Husbands and wives enter marriage with a set of personal needs and expectations in how they will be fulfilled by their spouse. In many cases, these needs and expectations are unspoken, result from life experiences and family dynamics, and are biologically driven. Some couples are not in tune with their needs; whereas, others are apprehensive in asking for fear of rejection. A few husbands and wives have the unrealistic expectation that if their spouse really loved them, they would know what their needs were and act upon them. Since it is unlikely that most spouses read minds, I would suggest that it is never too late to schedule a quiet date, where a couple can ask powerful questions about needs and expectations.

A couple will invest more in their wedding ceremony than their marriage

If you are considering that date, it might be helpful to understand some typical gender differences in marital needs. These insights may help you better understand your spouse and why sometimes s/he acts in ways that confuse or frustrate you. With awareness, empathy, and sharing, I pray you can get more of your needs met in marriage.  Love is the willingness to hear and try to meet your partner’s needs. As my husband says to me, “Let me know what you need. If it’s not illegal or immoral, I’m on it!”

What does a wife need?

Many men confusingly ask, “What do women really want?” Research conducted by Markman and Kraft (1989) found that a wife’s most basic needs in marriage are to be cherished, be understood, and be respected. In my coaching experience, I often hear women say they need to feel safe in their marriages. I’d suggest that their concept of “safety” is weaved into their needs of being understood and respected.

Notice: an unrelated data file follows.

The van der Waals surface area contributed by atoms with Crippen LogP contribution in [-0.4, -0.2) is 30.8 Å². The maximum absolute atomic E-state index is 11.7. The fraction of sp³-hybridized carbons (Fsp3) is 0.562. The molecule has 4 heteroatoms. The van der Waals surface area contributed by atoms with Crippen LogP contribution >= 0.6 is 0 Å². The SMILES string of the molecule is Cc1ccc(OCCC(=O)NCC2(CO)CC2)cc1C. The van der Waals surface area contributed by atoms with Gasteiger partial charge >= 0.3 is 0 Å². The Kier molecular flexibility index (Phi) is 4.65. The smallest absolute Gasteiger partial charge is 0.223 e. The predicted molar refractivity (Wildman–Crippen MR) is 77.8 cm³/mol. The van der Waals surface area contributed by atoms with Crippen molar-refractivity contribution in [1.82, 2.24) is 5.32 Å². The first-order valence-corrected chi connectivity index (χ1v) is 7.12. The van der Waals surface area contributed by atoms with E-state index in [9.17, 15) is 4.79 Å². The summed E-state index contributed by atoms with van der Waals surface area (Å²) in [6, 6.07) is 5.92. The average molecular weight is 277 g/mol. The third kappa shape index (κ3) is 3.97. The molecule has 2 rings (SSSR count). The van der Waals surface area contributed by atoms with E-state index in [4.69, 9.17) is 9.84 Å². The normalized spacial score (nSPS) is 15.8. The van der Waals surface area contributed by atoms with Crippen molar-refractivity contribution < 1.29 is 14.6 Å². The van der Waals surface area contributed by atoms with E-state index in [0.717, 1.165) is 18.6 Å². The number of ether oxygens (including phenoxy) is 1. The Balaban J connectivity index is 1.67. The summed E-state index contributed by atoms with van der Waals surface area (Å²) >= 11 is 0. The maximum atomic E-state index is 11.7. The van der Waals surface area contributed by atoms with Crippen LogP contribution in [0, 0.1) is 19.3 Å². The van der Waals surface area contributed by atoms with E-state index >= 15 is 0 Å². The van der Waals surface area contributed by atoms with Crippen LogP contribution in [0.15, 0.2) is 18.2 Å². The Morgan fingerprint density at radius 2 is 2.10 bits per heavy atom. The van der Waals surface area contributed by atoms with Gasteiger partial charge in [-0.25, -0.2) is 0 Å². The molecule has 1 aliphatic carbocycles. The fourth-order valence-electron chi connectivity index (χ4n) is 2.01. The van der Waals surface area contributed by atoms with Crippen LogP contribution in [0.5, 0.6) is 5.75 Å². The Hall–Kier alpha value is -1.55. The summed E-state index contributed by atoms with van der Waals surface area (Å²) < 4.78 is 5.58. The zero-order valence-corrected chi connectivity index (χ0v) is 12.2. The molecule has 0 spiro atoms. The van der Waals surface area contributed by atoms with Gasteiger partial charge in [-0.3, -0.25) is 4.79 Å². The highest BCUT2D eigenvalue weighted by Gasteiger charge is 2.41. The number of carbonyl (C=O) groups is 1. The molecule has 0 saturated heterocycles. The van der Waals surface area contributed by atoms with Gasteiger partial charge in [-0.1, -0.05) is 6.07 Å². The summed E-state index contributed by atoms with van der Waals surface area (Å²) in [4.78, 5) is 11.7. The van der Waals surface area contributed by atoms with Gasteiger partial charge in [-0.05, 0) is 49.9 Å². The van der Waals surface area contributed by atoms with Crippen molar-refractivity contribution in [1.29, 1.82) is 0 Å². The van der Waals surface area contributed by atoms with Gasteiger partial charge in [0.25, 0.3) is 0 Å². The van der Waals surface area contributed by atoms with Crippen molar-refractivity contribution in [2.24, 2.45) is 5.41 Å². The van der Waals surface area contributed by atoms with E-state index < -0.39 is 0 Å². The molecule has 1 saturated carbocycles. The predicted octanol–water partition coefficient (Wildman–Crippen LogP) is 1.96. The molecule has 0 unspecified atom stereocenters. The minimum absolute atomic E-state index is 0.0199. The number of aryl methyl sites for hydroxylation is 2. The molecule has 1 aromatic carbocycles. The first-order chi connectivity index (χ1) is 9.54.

justin-follis-A7Um4oi-UYU-unsplashA woman typically feels cherished, when she knows a husband puts her first among family, friends, and interests. She believes when push comes to shove her husband will choose her. The research also shows that when a wife believes she is cherished, she encourages her husband to pursue the things he enjoys (Parrott & Parrott, 2015). Men who cherish their wives not only show their wives but tell them they love them, especially when “words of affirmation” is a primary love language.

A woman feels understood when her feelings are validated and accepted (Parrott & Parrott, 2015). Men are biologically predisposed to speak less words and focus on solving problems. Husbands validate their wives by just listening to them share their feelings and struggles without solving their problems.